Michael Tait running London Marathon for Sick Children's Trust after surgeons save his son's life
PUBLISHED: 13:29 16 March 2017 | UPDATED: 13:29 16 March 2017
Sick Children's Trust
Little Oliver Tait was just hours old when he had to be rushed 40 miles by air-ambulance to the Royal London Hospital if his life was to be saved.
He was born with an abnormal connection between his throat and stomach that left a gap, so his food would go straight into his lungs.
He would soon be dead—but for the air dash to Whitechapel from a hospital in Essex.
Oliver was in the operating theatre within 12 hours of his birth, but pulled through.
Now his dad, 31-year-old soldier Michael Tait, is taking on the London Marathon next month to raise £2,000 for Whitechapel’s Stevenson House ‘home from home’ hostel that gave him and wife Lisa free accommodation for two weeks just minutes from the Royal London.
“It was a complete shock when we found out how poorly Oliver was,” Michael recalls.
“You never think that your baby is going to have to fight so hard to survive before they’re even an hour old.”
The couple were filled with “absolute dread and fear” because they didn’t know what would happen when they arrived at the Royal London and their newborn was taken straight to the operating theatre.
“It hurt so much to kiss him goodbye and watch him be taken away,” Michael added. “But thankfully, four hours later we were told the procedure had gone well.”
That’s when the couple were introduced to the Sick Children’s Trust which runs Stevenson House.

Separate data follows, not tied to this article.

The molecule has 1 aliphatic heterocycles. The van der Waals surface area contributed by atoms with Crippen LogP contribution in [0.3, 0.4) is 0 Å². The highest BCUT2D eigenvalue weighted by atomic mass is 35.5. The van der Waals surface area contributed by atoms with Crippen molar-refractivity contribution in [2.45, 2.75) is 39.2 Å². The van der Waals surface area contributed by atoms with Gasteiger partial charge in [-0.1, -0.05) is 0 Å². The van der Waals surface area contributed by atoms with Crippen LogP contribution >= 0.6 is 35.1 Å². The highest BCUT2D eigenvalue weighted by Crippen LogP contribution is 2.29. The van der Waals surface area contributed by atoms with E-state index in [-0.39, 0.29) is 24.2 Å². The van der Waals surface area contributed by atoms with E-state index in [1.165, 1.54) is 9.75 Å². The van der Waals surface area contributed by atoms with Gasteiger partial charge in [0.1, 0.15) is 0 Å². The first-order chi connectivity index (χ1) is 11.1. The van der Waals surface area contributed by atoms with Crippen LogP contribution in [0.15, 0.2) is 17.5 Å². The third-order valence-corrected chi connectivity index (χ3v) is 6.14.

They stayed for two weeks while little Oliver, now one year old, spent two weeks in the neonatal intensive care unit recovering.
“Anything more than five minutes away from the hospital is too much when your baby is just hours old and fighting for life,” Michael tells you. “But the Children’s Trust meant we could be by Oliver’s side at any time, pick him up and cuddle him when he was strong enough, and be there the moment he woke up.
“For that, I will forever feel indebted to the charity.”
A year on, Oliver is doing well back home in Chelmsford, but may have further surgery later this year and will have annual check-ups until he is 16.
The couple have been back to Stevenson House to thank the staff and to help the charity supporting other families with seriously ill children in hospital while relying on public donations.
Stevenson House manager Alan Booth said: “We’re so pleased that Oliver is doing well and glad to hear that Michael is running the London Marathon for us.”
The money Michael raises on April 23 is helping meet the costs of keeping open the charity’s 10 ‘home from home’ centres around the country. It costs £30 to accommodate a family for one night.